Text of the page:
The Kwajalein hourglass

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The Kwajalein hourglass
Uniform Title:
Kwajalein hourglass
Place of Publication:
Kwajalein Aroll, Marshall Islands
Commander, U.S. Army Garrison- Kwajalein Atoll (USAKA/KMR)
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Military bases -- Periodicals -- Marshall Islands ( lcsh )
Military bases ( fast )
Marshall Islands ( fast )
Periodicals. ( fast )
serial ( sobekcm )
federal government publication ( marcgt )
periodical ( marcgt )
Periodicals ( fast )


General Note:
"U.S. Army Kwajalein Atoll, Republic of the Marshall Islands."

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Source Institution:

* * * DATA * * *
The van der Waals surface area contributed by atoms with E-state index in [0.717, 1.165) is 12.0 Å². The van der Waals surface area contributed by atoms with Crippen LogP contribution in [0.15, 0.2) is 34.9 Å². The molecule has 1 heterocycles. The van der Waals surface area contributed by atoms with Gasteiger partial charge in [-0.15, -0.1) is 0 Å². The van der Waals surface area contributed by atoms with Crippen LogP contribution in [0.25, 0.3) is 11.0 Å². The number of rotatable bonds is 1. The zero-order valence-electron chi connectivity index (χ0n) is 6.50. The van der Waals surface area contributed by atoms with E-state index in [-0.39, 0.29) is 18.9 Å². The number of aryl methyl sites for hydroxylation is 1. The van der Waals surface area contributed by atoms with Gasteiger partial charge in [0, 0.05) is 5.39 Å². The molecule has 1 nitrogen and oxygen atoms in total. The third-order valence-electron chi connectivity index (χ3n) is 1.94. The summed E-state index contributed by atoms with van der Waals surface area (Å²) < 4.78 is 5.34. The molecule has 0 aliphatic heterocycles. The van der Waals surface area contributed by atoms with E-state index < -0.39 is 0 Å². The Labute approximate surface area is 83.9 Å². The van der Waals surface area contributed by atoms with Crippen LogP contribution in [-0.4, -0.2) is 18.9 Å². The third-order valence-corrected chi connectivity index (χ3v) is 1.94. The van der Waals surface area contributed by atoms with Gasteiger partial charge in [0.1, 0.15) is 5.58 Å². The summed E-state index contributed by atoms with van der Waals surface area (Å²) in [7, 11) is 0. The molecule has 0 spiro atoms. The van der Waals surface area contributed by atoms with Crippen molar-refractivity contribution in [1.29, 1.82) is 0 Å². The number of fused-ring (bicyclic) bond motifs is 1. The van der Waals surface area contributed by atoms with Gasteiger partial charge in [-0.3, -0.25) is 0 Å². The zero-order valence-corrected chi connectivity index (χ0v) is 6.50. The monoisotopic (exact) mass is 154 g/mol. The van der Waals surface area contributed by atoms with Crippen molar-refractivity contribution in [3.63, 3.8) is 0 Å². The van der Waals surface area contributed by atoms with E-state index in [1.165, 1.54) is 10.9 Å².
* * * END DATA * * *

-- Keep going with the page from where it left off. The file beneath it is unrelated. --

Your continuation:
University of Florida
Holding Location:
University of Florida
Rights Management:
This item is a work of the U.S. federal government and not subject to copyright pursuant to 17 U.S.C. §105.
Resource Identifier:
55731016 ( OCLC )
2004230394 ( LCCN )

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The Kwajalein Hourglass Saturday, Nov. 24, 2007 Y o u n g s w i m m e r s c o m p e t e d u r i n g t h e c h a m p i o n s h i p s w i m m e e t h e l d Young swimmers compete during the championship swim meet held M o n d a y a t M i l l i c a n F a m i l y P o o l F o r m o r e s e e P a g e 6 Monday at Millican Family Pool. For more, see Page 6. ( P h o t o b y N e l l D r u m h e l l e r ) (Photo by Nell Drumheller)